The climate on our planet has always been variable due to natural cycles. They occurred over thousands of years, allowing ecosystems to adapt. What makes human-induced climate disruption so dangerous is the speed at which it occurs. The main cause are CO2 emissions, a waste product of our fossil-based energy system that we have been dumping in the atmosphere since the start of the industrial revolution. Other major contributing factors are deforestation and methane emissions from our livestock. The international scientific community is 100% settled on this, contrary to what one might read in certain media.
The consequences are increasingly noticeable in the form of higher temperatures, sea level rise,ocean acidification, more extreme weather events such as floods and droughts and deadlier storms. Also social consequences such as the Syrian and African refugee crises have been linked to climate disruption by some. Unless we dramatically change course, we may well be on track for a 560 parts per million (ppm) concentration of CO2 in the atmosphere, amounting to a 4 °C increase in global average temperature over pre-industrial levels. Such a scenario would prove catastrophic for human health and wellbeing, an existential threat to civilization as we know it.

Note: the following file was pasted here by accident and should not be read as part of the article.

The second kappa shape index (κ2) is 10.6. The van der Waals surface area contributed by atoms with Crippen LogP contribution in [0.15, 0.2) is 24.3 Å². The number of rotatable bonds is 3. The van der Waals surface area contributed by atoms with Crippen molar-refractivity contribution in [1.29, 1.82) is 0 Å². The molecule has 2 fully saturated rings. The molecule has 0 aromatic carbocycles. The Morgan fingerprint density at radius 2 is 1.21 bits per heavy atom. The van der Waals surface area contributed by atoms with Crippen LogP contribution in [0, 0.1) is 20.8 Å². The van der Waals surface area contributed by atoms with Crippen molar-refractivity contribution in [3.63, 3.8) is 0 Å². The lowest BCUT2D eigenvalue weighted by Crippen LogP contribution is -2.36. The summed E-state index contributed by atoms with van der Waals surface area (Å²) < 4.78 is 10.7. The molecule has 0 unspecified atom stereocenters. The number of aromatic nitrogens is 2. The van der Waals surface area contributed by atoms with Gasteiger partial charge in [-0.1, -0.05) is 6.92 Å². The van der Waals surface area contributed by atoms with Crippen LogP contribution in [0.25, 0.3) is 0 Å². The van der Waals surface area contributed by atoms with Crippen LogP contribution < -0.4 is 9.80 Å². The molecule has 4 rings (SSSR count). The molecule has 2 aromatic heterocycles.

As climate is affected by so many factors, the sustainable solutions we look for span a wide range of topics. They include initiatives that increase awareness, trigger policy change, stimulate the use of renewable energy, keep fossil fuels in the ground, sequester carbon, contribute to reforestation, change nutrition habits, reduce methane emissions, and – perhaps surprisingly – stimulate alternative monetary systems.
See below the specific climate solution we visited. Note that many other sustainable solutions have climate component, too.